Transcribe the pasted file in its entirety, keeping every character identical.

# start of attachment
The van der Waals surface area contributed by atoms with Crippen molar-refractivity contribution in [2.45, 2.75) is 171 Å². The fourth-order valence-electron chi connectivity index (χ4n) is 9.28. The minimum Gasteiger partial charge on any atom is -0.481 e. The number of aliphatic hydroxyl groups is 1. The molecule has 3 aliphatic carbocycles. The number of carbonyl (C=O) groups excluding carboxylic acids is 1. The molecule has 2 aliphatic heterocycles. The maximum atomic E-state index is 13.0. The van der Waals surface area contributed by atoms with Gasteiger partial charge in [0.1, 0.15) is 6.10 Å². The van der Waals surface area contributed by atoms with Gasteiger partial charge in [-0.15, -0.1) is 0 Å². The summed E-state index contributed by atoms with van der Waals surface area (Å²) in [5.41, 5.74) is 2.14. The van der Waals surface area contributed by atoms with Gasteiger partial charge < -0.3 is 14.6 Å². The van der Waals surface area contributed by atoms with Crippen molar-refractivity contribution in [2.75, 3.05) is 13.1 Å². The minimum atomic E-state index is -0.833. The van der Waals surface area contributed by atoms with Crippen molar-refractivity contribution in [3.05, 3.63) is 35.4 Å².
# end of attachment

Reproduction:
The van der Waals surface area contributed by atoms with Crippen molar-refractivity contribution in [2.45, 2.75) is 171 Å². The fourth-order valence-electron chi connectivity index (χ4n) is 9.28. The minimum Gasteiger partial charge on any atom is -0.481 e. The number of aliphatic hydroxyl groups is 1. The molecule has 3 aliphatic carbocycles. The number of carbonyl (C=O) groups excluding carboxylic acids is 1. The molecule has 2 aliphatic heterocycles. The maximum atomic E-state index is 13.0. The van der Waals surface area contributed by atoms with Gasteiger partial charge in [0.1, 0.15) is 6.10 Å². The van der Waals surface area contributed by atoms with Gasteiger partial charge in [-0.15, -0.1) is 0 Å². The summed E-state index contributed by atoms with van der Waals surface area (Å²) in [5.41, 5.74) is 2.14. The van der Waals surface area contributed by atoms with Gasteiger partial charge < -0.3 is 14.6 Å². The van der Waals surface area contributed by atoms with Crippen molar-refractivity contribution in [2.75, 3.05) is 13.1 Å². The minimum atomic E-state index is -0.833. The van der Waals surface area contributed by atoms with Crippen molar-refractivity contribution in [3.05, 3.63) is 35.4 Å².